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With the B cell, one of the two main types of white blood cell, essential parts of the immune system. T cells originate in the bone marrow, mature in the thymus, and travel in the blood to other lymphoid tissues, such as the spleen, tonsils, and lymph nodes. Through receptor molecules on their surfaces, T cells directly attack invaders (antigens) by binding to them and helping remove them from the body. Because the body contains millions of T and B cells, many of which carry unique receptors, it can respond to virtually any antigen. See alsoantibody, immunology.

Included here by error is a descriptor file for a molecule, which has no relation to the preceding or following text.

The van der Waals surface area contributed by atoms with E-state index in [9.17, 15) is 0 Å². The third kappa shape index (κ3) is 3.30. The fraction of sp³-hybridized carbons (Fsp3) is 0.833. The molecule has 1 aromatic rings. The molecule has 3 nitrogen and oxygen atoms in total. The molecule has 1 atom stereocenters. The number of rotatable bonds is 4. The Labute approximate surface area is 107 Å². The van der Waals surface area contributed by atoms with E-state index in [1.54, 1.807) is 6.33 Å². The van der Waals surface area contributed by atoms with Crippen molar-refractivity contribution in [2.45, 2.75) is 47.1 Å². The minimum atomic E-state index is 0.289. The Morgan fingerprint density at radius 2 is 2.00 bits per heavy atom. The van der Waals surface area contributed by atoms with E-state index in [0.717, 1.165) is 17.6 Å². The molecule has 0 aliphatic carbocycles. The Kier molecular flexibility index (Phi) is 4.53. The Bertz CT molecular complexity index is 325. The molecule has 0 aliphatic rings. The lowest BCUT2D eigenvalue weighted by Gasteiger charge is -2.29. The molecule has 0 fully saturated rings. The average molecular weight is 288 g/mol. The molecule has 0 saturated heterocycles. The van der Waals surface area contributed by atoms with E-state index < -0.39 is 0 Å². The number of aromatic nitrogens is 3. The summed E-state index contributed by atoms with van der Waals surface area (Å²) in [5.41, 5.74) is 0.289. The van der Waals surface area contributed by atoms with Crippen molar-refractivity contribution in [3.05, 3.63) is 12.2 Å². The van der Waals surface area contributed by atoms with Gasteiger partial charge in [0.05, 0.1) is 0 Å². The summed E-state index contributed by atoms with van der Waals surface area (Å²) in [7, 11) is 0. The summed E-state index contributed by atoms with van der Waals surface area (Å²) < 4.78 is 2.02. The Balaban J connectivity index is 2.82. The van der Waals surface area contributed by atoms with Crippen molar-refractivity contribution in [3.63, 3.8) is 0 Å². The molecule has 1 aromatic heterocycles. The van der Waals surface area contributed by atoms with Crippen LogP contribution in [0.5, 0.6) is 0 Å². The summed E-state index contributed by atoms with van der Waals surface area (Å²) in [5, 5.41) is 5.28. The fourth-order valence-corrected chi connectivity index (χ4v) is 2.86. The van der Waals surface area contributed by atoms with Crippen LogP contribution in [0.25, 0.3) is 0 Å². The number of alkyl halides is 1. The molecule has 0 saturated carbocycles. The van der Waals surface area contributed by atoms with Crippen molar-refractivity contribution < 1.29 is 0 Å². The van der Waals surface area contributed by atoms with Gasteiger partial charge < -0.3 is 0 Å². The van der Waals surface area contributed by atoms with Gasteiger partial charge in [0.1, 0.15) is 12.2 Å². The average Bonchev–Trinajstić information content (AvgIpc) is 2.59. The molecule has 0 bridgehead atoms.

This entry comes from Encyclopædia Britannica Concise. For the full entry on T cell, visit Britannica.com.